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Unusual winter California wildfire quelled

Posted On Mon, March 4, 2013

While wildfires aren't unusual in California, they are in the winter months. And despite it being a colder-than-usual period for the Golden State, a significant fire recently broke out that took firefighters several days to contain.

According to The Associated Press, a wildfire spanning 311 acres has been brought under control by local firefighters, most of whom are from Riverside County.

As noted by multiple news reports, the fire is believed to have occurred on the last day of February in the vicinity of Rancho Jurupa Regional Park.

While no injuries have resulted from the blaze, it's believed to have affected a small number of homeowners, including a backyard trailer that was within the blaze's ring of fire. The residents of the unit were able to escape unharmed, however.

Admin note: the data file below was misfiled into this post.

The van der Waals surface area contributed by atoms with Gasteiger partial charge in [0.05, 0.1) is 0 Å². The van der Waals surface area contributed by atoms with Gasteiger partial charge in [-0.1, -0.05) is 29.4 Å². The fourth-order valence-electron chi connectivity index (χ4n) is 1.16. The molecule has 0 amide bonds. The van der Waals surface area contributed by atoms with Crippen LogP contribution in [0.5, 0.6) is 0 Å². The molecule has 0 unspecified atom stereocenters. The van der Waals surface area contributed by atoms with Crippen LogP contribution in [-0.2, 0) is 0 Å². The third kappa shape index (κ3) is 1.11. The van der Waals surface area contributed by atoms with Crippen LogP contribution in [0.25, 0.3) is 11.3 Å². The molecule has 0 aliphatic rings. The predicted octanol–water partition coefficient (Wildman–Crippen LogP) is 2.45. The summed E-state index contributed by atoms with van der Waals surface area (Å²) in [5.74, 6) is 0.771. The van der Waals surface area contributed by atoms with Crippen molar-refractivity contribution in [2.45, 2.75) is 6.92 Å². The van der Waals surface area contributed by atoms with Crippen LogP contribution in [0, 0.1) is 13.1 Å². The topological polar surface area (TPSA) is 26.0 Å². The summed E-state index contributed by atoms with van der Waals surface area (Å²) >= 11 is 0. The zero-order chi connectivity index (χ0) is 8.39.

The AP notes that traditionally, wildfires that affect California are largely due to the strong Santa Ana winds that ramp up in intensity around the late-summer and early-fall. However, they have been known to occur in the winter months as well, and they are believed to have led to the fire spreading. It's not yet known what precipitated the fire, in terms of whether it was intentionally set or was ignited due to overly dry conditions.

According to the Insurance Information Institute, while California may be associated with wildfires the most - and in so doing, tends to affect home insurance rates for the state - Texas is actually the state that sees the highest number of wildfires each year. The National Interagency Coordination Center indicates that the Lone Star State saw 3,470 wildfires in 2011 alone. In 2012, Colorado was another area in which wildfire prevalence was up, much of which took place because of drought.

 

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